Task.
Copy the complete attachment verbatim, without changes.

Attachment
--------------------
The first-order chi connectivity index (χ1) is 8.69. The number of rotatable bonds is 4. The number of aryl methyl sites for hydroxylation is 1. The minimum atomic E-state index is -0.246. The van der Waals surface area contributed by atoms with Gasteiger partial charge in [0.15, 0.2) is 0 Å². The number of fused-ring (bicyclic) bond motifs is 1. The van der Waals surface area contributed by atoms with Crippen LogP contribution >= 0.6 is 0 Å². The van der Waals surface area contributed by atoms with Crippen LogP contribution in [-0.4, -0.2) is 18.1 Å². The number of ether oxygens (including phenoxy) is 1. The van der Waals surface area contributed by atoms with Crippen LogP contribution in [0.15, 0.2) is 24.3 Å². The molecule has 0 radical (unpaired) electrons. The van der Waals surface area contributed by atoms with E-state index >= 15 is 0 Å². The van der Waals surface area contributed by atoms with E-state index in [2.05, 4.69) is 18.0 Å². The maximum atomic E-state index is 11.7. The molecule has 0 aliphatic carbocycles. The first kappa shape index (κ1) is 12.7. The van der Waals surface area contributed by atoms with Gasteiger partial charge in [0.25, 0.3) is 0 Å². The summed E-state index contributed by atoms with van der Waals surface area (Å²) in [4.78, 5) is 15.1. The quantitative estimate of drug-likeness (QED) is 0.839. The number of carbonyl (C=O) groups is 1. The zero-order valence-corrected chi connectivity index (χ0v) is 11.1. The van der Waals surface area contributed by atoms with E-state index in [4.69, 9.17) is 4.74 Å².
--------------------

The first-order chi connectivity index (χ1) is 8.69. The number of rotatable bonds is 4. The number of aryl methyl sites for hydroxylation is 1. The minimum atomic E-state index is -0.246. The van der Waals surface area contributed by atoms with Gasteiger partial charge in [0.15, 0.2) is 0 Å². The number of fused-ring (bicyclic) bond motifs is 1. The van der Waals surface area contributed by atoms with Crippen LogP contribution >= 0.6 is 0 Å². The van der Waals surface area contributed by atoms with Crippen LogP contribution in [-0.4, -0.2) is 18.1 Å². The number of ether oxygens (including phenoxy) is 1. The van der Waals surface area contributed by atoms with Crippen LogP contribution in [0.15, 0.2) is 24.3 Å². The molecule has 0 radical (unpaired) electrons. The van der Waals surface area contributed by atoms with E-state index >= 15 is 0 Å². The van der Waals surface area contributed by atoms with E-state index in [2.05, 4.69) is 18.0 Å². The maximum atomic E-state index is 11.7. The molecule has 0 aliphatic carbocycles. The first kappa shape index (κ1) is 12.7. The van der Waals surface area contributed by atoms with Gasteiger partial charge in [0.25, 0.3) is 0 Å². The summed E-state index contributed by atoms with van der Waals surface area (Å²) in [4.78, 5) is 15.1. The quantitative estimate of drug-likeness (QED) is 0.839. The number of carbonyl (C=O) groups is 1. The zero-order valence-corrected chi connectivity index (χ0v) is 11.1. The van der Waals surface area contributed by atoms with E-state index in [4.69, 9.17) is 4.74 Å².